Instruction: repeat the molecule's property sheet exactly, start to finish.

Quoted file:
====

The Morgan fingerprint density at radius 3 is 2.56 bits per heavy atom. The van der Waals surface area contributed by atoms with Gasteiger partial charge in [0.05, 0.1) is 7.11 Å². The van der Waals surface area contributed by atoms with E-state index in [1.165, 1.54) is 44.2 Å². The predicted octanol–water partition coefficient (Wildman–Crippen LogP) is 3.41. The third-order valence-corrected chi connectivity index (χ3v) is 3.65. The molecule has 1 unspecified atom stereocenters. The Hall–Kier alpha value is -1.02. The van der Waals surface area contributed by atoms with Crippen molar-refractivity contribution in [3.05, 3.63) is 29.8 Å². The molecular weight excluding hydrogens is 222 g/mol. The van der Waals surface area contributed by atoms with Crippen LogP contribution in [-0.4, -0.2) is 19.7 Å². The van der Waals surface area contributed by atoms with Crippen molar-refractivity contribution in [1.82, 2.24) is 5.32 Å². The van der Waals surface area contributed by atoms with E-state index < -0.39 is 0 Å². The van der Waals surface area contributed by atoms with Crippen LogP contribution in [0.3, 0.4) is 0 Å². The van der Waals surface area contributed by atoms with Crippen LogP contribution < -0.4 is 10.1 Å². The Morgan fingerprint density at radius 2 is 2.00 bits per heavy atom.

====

The Morgan fingerprint density at radius 3 is 2.56 bits per heavy atom. The van der Waals surface area contributed by atoms with Gasteiger partial charge in [0.05, 0.1) is 7.11 Å². The van der Waals surface area contributed by atoms with E-state index in [1.165, 1.54) is 44.2 Å². The predicted octanol–water partition coefficient (Wildman–Crippen LogP) is 3.41. The third-order valence-corrected chi connectivity index (χ3v) is 3.65. The molecule has 1 unspecified atom stereocenters. The Hall–Kier alpha value is -1.02. The van der Waals surface area contributed by atoms with Crippen molar-refractivity contribution in [3.05, 3.63) is 29.8 Å². The molecular weight excluding hydrogens is 222 g/mol. The van der Waals surface area contributed by atoms with Crippen LogP contribution in [-0.4, -0.2) is 19.7 Å². The van der Waals surface area contributed by atoms with Crippen molar-refractivity contribution in [1.82, 2.24) is 5.32 Å². The van der Waals surface area contributed by atoms with E-state index < -0.39 is 0 Å². The van der Waals surface area contributed by atoms with Crippen LogP contribution in [0.3, 0.4) is 0 Å². The van der Waals surface area contributed by atoms with Crippen LogP contribution < -0.4 is 10.1 Å². The Morgan fingerprint density at radius 2 is 2.00 bits per heavy atom.